Research reveals 41 per cent of Americans regularly work from their beds but do not wash sheets more frequently
Research from sleep brand Zoma Sleep has revealed that 21 per cent of Americans currently working from home are actually working from their beds.
The research involved polling 2,000 Americans on their telework habits amid the pandemic, which has seen a 150 per cent increase in remote work since the start of the pandemic.
Zoma’s sleep scientists asked the participants to monitor their sleep habits over two weeks and answer questions about different aspects, including sex life, physical pain, cleaning habits and happiness.
Once of the key findings of the study is that, though they spend more time in bed, 41 per cent of those surveyed do not wash their bedding more frequently.
Zoma’s researchers warn that working from your bed is extremely unhygienic.
Their internal research found that on average bed sheets collect around 5.9 million bacteria per square inch after two weeks without washing. If, on top of that, people are spending their workday in bed, this could double to around 11.9 million.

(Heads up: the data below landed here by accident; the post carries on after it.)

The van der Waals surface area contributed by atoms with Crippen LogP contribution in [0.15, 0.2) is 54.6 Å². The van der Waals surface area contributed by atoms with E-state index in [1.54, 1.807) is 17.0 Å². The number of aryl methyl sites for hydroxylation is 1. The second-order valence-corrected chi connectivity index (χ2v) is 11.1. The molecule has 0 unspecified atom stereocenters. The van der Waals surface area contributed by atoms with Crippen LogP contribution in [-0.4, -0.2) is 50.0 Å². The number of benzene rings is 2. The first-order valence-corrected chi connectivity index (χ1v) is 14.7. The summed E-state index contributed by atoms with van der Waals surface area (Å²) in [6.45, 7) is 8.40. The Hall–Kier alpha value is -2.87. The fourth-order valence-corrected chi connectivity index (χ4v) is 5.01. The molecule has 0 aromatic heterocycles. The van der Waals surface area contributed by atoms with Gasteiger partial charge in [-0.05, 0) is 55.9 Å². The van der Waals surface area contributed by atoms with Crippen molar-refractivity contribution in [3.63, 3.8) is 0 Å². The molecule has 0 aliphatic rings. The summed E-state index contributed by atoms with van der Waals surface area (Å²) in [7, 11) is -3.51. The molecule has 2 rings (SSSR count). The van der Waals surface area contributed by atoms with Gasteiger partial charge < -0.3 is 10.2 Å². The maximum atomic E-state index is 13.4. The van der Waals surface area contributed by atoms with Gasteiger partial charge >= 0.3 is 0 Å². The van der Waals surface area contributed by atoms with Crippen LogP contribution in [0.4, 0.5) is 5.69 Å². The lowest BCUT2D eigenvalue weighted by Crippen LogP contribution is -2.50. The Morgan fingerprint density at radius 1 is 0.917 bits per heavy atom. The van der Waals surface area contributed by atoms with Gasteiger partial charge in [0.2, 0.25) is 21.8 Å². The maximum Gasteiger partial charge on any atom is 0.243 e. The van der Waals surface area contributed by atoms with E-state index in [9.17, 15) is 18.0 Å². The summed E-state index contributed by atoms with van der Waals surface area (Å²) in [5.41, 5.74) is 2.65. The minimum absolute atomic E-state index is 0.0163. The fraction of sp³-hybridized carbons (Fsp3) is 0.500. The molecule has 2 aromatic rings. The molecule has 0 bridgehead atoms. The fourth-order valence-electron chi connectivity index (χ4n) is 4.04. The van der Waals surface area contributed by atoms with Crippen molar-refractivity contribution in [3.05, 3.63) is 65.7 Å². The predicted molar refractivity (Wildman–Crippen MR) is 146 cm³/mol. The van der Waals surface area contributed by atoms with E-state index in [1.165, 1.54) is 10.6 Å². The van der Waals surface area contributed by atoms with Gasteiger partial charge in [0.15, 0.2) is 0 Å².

This is 239 thousand times more bacteria than what is found on the average toilet seat.
Aside from more germs, Zoma’s scientists also warn of additional health concerns which could stem from working from a bed. This includes postural pain, increased stress levels, less sleep, and lack of concentration and performance issues.
In fact, according to those Zoma’s survey, 55 per cent stated that they suffered with neck, back and shoulder pain. In addition, the survey found that respondents who work from their bed have 56 minutes less sleep a night than those who work from a more appropriate remote set-up.
“I think it’s in everyone’s best interest to address where they are working in the home, and to make some changes if they can, to ensure their sleep space and workspace, are sufficiently separated,” said Andrew Russell of Zoma Sleep.
Full survey results can be found here.